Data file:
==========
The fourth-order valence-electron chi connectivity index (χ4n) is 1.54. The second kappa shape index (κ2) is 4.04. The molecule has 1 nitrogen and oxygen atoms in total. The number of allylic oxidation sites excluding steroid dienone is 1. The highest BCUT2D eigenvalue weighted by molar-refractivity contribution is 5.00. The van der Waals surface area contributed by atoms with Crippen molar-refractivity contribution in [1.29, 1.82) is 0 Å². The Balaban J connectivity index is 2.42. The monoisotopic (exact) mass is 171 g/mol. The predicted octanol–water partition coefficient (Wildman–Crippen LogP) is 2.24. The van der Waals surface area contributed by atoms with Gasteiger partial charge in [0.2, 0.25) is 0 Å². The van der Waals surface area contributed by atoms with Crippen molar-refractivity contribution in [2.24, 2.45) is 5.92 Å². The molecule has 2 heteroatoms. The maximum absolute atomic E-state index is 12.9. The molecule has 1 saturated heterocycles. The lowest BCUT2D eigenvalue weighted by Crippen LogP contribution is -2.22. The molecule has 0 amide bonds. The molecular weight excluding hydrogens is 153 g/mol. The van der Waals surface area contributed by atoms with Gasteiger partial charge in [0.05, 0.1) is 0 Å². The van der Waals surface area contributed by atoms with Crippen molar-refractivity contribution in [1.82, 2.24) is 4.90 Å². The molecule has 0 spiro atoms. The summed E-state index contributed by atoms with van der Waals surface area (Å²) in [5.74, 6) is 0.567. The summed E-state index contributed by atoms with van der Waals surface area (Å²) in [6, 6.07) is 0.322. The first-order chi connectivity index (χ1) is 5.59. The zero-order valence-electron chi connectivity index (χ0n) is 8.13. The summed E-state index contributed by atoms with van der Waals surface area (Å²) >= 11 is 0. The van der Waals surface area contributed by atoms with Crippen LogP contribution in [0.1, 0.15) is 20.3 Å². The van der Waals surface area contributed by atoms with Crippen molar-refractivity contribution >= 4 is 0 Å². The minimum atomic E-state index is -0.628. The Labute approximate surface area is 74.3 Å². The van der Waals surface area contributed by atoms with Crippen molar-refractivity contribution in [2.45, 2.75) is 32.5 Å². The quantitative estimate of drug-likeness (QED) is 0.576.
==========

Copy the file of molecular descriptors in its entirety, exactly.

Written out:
The fourth-order valence-electron chi connectivity index (χ4n) is 1.54. The second kappa shape index (κ2) is 4.04. The molecule has 1 nitrogen and oxygen atoms in total. The number of allylic oxidation sites excluding steroid dienone is 1. The highest BCUT2D eigenvalue weighted by molar-refractivity contribution is 5.00. The van der Waals surface area contributed by atoms with Crippen molar-refractivity contribution in [1.29, 1.82) is 0 Å². The Balaban J connectivity index is 2.42. The monoisotopic (exact) mass is 171 g/mol. The predicted octanol–water partition coefficient (Wildman–Crippen LogP) is 2.24. The van der Waals surface area contributed by atoms with Gasteiger partial charge in [0.2, 0.25) is 0 Å². The van der Waals surface area contributed by atoms with Crippen molar-refractivity contribution in [2.24, 2.45) is 5.92 Å². The molecule has 2 heteroatoms. The maximum absolute atomic E-state index is 12.9. The molecule has 1 saturated heterocycles. The lowest BCUT2D eigenvalue weighted by Crippen LogP contribution is -2.22. The molecule has 0 amide bonds. The molecular weight excluding hydrogens is 153 g/mol. The van der Waals surface area contributed by atoms with Gasteiger partial charge in [0.05, 0.1) is 0 Å². The van der Waals surface area contributed by atoms with Crippen molar-refractivity contribution in [1.82, 2.24) is 4.90 Å². The molecule has 0 spiro atoms. The summed E-state index contributed by atoms with van der Waals surface area (Å²) in [5.74, 6) is 0.567. The summed E-state index contributed by atoms with van der Waals surface area (Å²) in [6, 6.07) is 0.322. The first-order chi connectivity index (χ1) is 5.59. The zero-order valence-electron chi connectivity index (χ0n) is 8.13. The summed E-state index contributed by atoms with van der Waals surface area (Å²) >= 11 is 0. The van der Waals surface area contributed by atoms with Crippen LogP contribution in [0.1, 0.15) is 20.3 Å². The van der Waals surface area contributed by atoms with Crippen molar-refractivity contribution >= 4 is 0 Å². The minimum atomic E-state index is -0.628. The Labute approximate surface area is 74.3 Å². The van der Waals surface area contributed by atoms with Crippen molar-refractivity contribution in [2.45, 2.75) is 32.5 Å². The quantitative estimate of drug-likeness (QED) is 0.576.